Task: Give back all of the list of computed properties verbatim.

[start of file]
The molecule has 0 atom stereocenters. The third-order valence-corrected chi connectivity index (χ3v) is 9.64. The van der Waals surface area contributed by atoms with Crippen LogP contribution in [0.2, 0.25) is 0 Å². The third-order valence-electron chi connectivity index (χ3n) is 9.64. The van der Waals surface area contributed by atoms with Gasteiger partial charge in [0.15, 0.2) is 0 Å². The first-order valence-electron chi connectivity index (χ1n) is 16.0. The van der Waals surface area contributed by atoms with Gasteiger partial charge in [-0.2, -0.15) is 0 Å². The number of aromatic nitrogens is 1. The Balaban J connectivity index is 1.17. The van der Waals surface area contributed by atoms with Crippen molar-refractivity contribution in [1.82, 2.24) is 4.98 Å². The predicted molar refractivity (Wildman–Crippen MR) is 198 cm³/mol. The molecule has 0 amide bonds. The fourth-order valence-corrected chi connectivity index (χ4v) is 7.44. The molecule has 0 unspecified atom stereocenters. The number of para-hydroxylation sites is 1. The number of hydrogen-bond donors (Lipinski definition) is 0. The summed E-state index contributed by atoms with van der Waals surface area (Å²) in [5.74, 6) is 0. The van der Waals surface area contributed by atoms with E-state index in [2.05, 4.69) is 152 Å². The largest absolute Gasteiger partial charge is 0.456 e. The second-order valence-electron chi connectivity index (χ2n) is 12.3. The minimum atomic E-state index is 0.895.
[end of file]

The molecule has 0 atom stereocenters. The third-order valence-corrected chi connectivity index (χ3v) is 9.64. The van der Waals surface area contributed by atoms with Crippen LogP contribution in [0.2, 0.25) is 0 Å². The third-order valence-electron chi connectivity index (χ3n) is 9.64. The van der Waals surface area contributed by atoms with Gasteiger partial charge in [0.15, 0.2) is 0 Å². The first-order valence-electron chi connectivity index (χ1n) is 16.0. The van der Waals surface area contributed by atoms with Gasteiger partial charge in [-0.2, -0.15) is 0 Å². The number of aromatic nitrogens is 1. The Balaban J connectivity index is 1.17. The van der Waals surface area contributed by atoms with Crippen molar-refractivity contribution in [1.82, 2.24) is 4.98 Å². The predicted molar refractivity (Wildman–Crippen MR) is 198 cm³/mol. The molecule has 0 amide bonds. The fourth-order valence-corrected chi connectivity index (χ4v) is 7.44. The molecule has 0 unspecified atom stereocenters. The number of para-hydroxylation sites is 1. The number of hydrogen-bond donors (Lipinski definition) is 0. The summed E-state index contributed by atoms with van der Waals surface area (Å²) in [5.74, 6) is 0. The van der Waals surface area contributed by atoms with E-state index in [2.05, 4.69) is 152 Å². The largest absolute Gasteiger partial charge is 0.456 e. The second-order valence-electron chi connectivity index (χ2n) is 12.3. The minimum atomic E-state index is 0.895.